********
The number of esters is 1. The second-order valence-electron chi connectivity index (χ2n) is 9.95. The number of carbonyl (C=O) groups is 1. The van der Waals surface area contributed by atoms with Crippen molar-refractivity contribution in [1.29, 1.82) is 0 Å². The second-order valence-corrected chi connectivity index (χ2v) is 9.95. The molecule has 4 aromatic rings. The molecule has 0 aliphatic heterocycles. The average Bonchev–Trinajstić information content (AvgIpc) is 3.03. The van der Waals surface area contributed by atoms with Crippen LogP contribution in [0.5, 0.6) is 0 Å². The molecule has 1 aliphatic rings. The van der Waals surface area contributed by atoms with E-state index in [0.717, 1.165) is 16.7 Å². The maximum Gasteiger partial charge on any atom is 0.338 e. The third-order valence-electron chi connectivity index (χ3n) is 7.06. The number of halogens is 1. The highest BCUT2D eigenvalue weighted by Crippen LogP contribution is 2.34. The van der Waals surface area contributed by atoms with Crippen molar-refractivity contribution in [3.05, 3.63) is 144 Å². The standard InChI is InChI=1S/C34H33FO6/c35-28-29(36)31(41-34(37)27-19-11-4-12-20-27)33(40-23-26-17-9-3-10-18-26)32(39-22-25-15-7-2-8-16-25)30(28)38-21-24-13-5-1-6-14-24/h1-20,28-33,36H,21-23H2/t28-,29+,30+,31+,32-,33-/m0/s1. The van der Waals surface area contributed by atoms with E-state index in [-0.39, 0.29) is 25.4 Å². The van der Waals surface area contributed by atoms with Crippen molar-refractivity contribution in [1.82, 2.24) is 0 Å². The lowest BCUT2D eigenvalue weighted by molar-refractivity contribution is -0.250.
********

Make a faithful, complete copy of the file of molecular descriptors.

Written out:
The number of esters is 1. The second-order valence-electron chi connectivity index (χ2n) is 9.95. The number of carbonyl (C=O) groups is 1. The van der Waals surface area contributed by atoms with Crippen molar-refractivity contribution in [1.29, 1.82) is 0 Å². The second-order valence-corrected chi connectivity index (χ2v) is 9.95. The molecule has 4 aromatic rings. The molecule has 0 aliphatic heterocycles. The average Bonchev–Trinajstić information content (AvgIpc) is 3.03. The van der Waals surface area contributed by atoms with Crippen LogP contribution in [0.5, 0.6) is 0 Å². The molecule has 1 aliphatic rings. The van der Waals surface area contributed by atoms with E-state index in [0.717, 1.165) is 16.7 Å². The maximum Gasteiger partial charge on any atom is 0.338 e. The third-order valence-electron chi connectivity index (χ3n) is 7.06. The number of halogens is 1. The highest BCUT2D eigenvalue weighted by Crippen LogP contribution is 2.34. The van der Waals surface area contributed by atoms with Crippen molar-refractivity contribution in [3.05, 3.63) is 144 Å². The standard InChI is InChI=1S/C34H33FO6/c35-28-29(36)31(41-34(37)27-19-11-4-12-20-27)33(40-23-26-17-9-3-10-18-26)32(39-22-25-15-7-2-8-16-25)30(28)38-21-24-13-5-1-6-14-24/h1-20,28-33,36H,21-23H2/t28-,29+,30+,31+,32-,33-/m0/s1. The van der Waals surface area contributed by atoms with E-state index in [-0.39, 0.29) is 25.4 Å². The van der Waals surface area contributed by atoms with Crippen molar-refractivity contribution in [1.82, 2.24) is 0 Å². The lowest BCUT2D eigenvalue weighted by molar-refractivity contribution is -0.250.